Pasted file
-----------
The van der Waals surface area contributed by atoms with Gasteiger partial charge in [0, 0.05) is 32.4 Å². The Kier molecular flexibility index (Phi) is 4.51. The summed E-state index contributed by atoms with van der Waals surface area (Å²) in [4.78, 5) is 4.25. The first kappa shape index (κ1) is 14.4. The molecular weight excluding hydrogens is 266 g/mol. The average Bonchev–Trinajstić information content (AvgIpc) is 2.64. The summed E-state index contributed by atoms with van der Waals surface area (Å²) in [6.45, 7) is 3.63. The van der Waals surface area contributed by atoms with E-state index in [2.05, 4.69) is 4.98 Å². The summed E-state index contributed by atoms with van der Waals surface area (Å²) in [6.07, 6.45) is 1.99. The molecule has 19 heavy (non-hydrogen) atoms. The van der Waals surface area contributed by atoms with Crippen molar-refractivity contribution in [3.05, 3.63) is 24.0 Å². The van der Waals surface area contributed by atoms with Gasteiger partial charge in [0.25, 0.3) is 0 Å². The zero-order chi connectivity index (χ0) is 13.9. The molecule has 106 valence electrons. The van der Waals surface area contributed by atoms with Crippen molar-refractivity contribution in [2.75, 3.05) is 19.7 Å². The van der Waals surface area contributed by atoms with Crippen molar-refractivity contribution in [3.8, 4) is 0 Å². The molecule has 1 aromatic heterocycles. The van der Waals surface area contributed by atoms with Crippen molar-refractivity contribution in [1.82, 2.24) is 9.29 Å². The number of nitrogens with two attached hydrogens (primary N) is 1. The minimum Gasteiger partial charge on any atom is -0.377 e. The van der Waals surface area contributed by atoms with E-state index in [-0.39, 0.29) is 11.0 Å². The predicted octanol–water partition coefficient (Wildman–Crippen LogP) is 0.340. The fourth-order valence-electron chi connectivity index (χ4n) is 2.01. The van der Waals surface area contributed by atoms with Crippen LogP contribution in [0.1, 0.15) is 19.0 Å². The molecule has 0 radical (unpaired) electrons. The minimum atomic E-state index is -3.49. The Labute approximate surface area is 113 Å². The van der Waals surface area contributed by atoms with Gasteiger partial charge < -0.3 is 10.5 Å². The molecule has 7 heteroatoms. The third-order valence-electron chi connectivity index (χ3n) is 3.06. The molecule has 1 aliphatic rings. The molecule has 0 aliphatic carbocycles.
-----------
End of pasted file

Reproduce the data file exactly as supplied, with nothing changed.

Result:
The van der Waals surface area contributed by atoms with Gasteiger partial charge in [0, 0.05) is 32.4 Å². The Kier molecular flexibility index (Phi) is 4.51. The summed E-state index contributed by atoms with van der Waals surface area (Å²) in [4.78, 5) is 4.25. The first kappa shape index (κ1) is 14.4. The molecular weight excluding hydrogens is 266 g/mol. The average Bonchev–Trinajstić information content (AvgIpc) is 2.64. The summed E-state index contributed by atoms with van der Waals surface area (Å²) in [6.45, 7) is 3.63. The van der Waals surface area contributed by atoms with E-state index in [2.05, 4.69) is 4.98 Å². The summed E-state index contributed by atoms with van der Waals surface area (Å²) in [6.07, 6.45) is 1.99. The molecule has 19 heavy (non-hydrogen) atoms. The van der Waals surface area contributed by atoms with Crippen molar-refractivity contribution in [3.05, 3.63) is 24.0 Å². The van der Waals surface area contributed by atoms with Gasteiger partial charge in [0.25, 0.3) is 0 Å². The zero-order chi connectivity index (χ0) is 13.9. The molecule has 106 valence electrons. The van der Waals surface area contributed by atoms with Crippen molar-refractivity contribution in [2.75, 3.05) is 19.7 Å². The van der Waals surface area contributed by atoms with Crippen molar-refractivity contribution in [3.8, 4) is 0 Å². The molecule has 1 aromatic heterocycles. The van der Waals surface area contributed by atoms with Crippen molar-refractivity contribution in [1.82, 2.24) is 9.29 Å². The number of nitrogens with two attached hydrogens (primary N) is 1. The minimum Gasteiger partial charge on any atom is -0.377 e. The van der Waals surface area contributed by atoms with E-state index in [-0.39, 0.29) is 11.0 Å². The predicted octanol–water partition coefficient (Wildman–Crippen LogP) is 0.340. The fourth-order valence-electron chi connectivity index (χ4n) is 2.01. The van der Waals surface area contributed by atoms with Crippen LogP contribution in [0.1, 0.15) is 19.0 Å². The molecule has 0 radical (unpaired) electrons. The minimum atomic E-state index is -3.49. The Labute approximate surface area is 113 Å². The van der Waals surface area contributed by atoms with Gasteiger partial charge < -0.3 is 10.5 Å². The molecule has 7 heteroatoms. The third-order valence-electron chi connectivity index (χ3n) is 3.06. The molecule has 1 aliphatic rings. The molecule has 0 aliphatic carbocycles.